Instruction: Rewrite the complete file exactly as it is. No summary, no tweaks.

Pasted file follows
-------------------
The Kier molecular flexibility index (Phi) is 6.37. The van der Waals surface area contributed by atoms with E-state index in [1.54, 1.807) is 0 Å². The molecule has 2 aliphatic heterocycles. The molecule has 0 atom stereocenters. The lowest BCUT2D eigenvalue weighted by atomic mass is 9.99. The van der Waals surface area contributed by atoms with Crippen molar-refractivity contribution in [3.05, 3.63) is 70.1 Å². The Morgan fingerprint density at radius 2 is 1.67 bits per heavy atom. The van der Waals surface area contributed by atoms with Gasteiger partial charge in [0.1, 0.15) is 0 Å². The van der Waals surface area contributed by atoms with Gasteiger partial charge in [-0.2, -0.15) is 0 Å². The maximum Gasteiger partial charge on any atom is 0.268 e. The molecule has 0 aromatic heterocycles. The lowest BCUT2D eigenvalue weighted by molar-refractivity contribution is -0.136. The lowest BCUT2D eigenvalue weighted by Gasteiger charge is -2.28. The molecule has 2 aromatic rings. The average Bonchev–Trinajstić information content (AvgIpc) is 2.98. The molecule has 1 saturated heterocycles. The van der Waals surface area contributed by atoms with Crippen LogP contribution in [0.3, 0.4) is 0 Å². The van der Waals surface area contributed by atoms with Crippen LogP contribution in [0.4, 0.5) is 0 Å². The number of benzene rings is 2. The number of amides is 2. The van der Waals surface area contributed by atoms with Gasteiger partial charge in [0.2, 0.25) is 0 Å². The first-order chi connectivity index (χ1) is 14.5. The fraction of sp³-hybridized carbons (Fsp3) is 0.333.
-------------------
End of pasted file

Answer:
The Kier molecular flexibility index (Phi) is 6.37. The van der Waals surface area contributed by atoms with E-state index in [1.54, 1.807) is 0 Å². The molecule has 2 aliphatic heterocycles. The molecule has 0 atom stereocenters. The lowest BCUT2D eigenvalue weighted by atomic mass is 9.99. The van der Waals surface area contributed by atoms with Crippen molar-refractivity contribution in [3.05, 3.63) is 70.1 Å². The Morgan fingerprint density at radius 2 is 1.67 bits per heavy atom. The van der Waals surface area contributed by atoms with Gasteiger partial charge in [0.1, 0.15) is 0 Å². The van der Waals surface area contributed by atoms with Gasteiger partial charge in [-0.2, -0.15) is 0 Å². The maximum Gasteiger partial charge on any atom is 0.268 e. The molecule has 0 aromatic heterocycles. The lowest BCUT2D eigenvalue weighted by molar-refractivity contribution is -0.136. The lowest BCUT2D eigenvalue weighted by Gasteiger charge is -2.28. The molecule has 2 aromatic rings. The average Bonchev–Trinajstić information content (AvgIpc) is 2.98. The molecule has 1 saturated heterocycles. The van der Waals surface area contributed by atoms with Crippen LogP contribution in [0.3, 0.4) is 0 Å². The van der Waals surface area contributed by atoms with Crippen LogP contribution in [0.4, 0.5) is 0 Å². The number of benzene rings is 2. The number of amides is 2. The van der Waals surface area contributed by atoms with Gasteiger partial charge in [0.2, 0.25) is 0 Å². The first-order chi connectivity index (χ1) is 14.5. The fraction of sp³-hybridized carbons (Fsp3) is 0.333.